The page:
Archive for Sunday, August 22, 2004

Extreme Delux model of Hopalong bicycle rare

August 22, 2004


Hopalong Cassidy was introduced in 1911 as a fictional character in a story by Clarence E. Mulford, who wrote 28 books featuring the cowboy.

Hopalong was so popular that movies and TV shows were made based on the character. The first Hopalong Cassidy movie, starring William Boyd, was produced in 1935. Boyd starred in 66 Hopalong Cassidy movies. In 1948, edited versions of the movies became a TV series. Fifty-two more TV shows were produced.

By the 1950s, Hopalong was featured in comics, records, toys and other merchandise. One rare Hopalong Cassidy item is a 1949 Rollfast bicycle. The Extreme Delux model has rubber nubs on the tires, tassels on the handlebars, leather saddlebags, headlight, horn, white-sidewall tires and a 3-D image of Hopalong in chrome. It even has a white bicycle chain.

In June, Heritage Galleries sold the black-and-white bicycle for $3,910. The bike had been in storage for 45 years and was in close-to-mint condition.

Could you please give me some indication of the history and value of my small, oil-fueled ceiling lamp? It has two burners in clear glass globes. White milk-glass chimneys fit in the globes. The central metal piece that holds the fuel and hangs from the ceiling is gold-colored metal embossed with vines. The fixture is marked "The Angle Lamp Co., N.Y., patented in the U.S. and foreign countries."

You have a double hanging lamp, so called because it hangs from the ceiling and has two burners. The Angle Lamp Co. sold lamps in several styles from about 1896 to 1929. Some were sold through the Sears and Montgomery Ward catalogs. Most Angle lamps were made to be mounted on a wall or ceiling. The patents for the lamp belonged to an inventor named Thomas M. Fell, who designed the oil burners to permit more downward-directed light. Angle lamp bodies, which hold the removable fonts, have embossed patterns in several finishes, including polished brass, antiqued brass, antiqued copper or nickel plate. The value of your lamp depends on the embossed pattern on the body, the lamp's condition and whether the chimneys are originals or replacements. Some Angle double hanging lamps sell for less than $100; others sell for close to $1,000.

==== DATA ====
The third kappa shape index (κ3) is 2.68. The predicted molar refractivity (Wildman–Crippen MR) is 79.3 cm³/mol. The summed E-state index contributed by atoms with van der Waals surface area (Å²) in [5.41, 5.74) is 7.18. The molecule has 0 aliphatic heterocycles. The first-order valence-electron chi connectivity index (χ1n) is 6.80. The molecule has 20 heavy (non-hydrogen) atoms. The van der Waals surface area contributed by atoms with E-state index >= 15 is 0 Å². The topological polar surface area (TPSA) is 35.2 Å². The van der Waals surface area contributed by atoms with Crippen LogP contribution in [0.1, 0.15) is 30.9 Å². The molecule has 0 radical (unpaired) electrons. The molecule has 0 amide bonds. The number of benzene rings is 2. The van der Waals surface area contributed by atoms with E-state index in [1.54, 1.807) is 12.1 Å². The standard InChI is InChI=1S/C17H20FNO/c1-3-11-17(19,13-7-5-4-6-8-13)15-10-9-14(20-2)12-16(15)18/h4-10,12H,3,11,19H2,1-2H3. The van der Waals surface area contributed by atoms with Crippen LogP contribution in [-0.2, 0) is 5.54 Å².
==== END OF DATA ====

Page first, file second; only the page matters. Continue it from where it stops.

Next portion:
Can you tell me anything about my small, copper-colored sculpture of a ram? The ram is resting on an oval base that's 8 1/2 inches long by 4 1/2 inches wide. The sculpture is about 3 inches tall. The name "Rosa B." is etched on the top of the base in front of the ram's head.

Marie-Rosalie (Rosa) Bonheur (1822-1899) was a French painter and sculptor. She signed her work "Rosa B." If your ram is an original bronze, it would sell for about $2,000. Look at it closely. The sculpture should be stamped "Peyrol," which is the name of the foundry that cast Rosa Bonheur's sculptures.

Years after my family bought a house in 1966, we discovered an antique dish in the attic. It is decorated with painted flowers, and the scalloped edge is trimmed in gold. The bottom is marked with a green wreath and, in red, the letters "RS" and the word "Prussia." Is the dish valuable?

Your dish is a piece of "R.S. Prussia" porcelain. It was manufactured between 1888 and 1918 at one of the German porcelain factories owned by Reinhold Schlegelmilch (R.S.). The Schlegelmilch factories exported thousands of pieces of porcelain to American wholesale distributors, so most R.S. Prussia pieces are not rare. If your plate is in near-mint condition, it would sell for about $100.

I'm 84 and have a Coca-Cola tray that's been in my family since I was a child. It pictures a young woman in a long, white, sleeveless gown. There's a pink corsage on her left shoulder strap. The tray is 10 1/2 by 13 1/4 inches. The border is gold, with a red script "Coca-Cola" on the top and bottom. What is it worth?

Old Coca-Cola serving trays like yours are avidly collected. Yours was made in 1936. If it's in excellent condition, with an unscratched surface and good color, it could sell for about $500.

I found an old stoneware covered jar in the attic of the 250-year-old house I bought. The jar is 12 inches tall and is decorated with a blue painted flower and a fancy numeral 3. The impressed words near the top say "Hubbell & Chesebro, Geddes, N.Y." It is in perfect condition. Can you tell me how old it is?

Hubbell & Chesebro were stoneware potters in Geddes, N.Y., from about 1867 to 1884. The number 3 indicates that it can hold 3 gallons.


Don't put a doily or vase on your wooden table if it sits in sunlight. Eventually the finish will fade around the ornaments and leave a shadow of the items on the wood.

Commenting has been disabled for this item.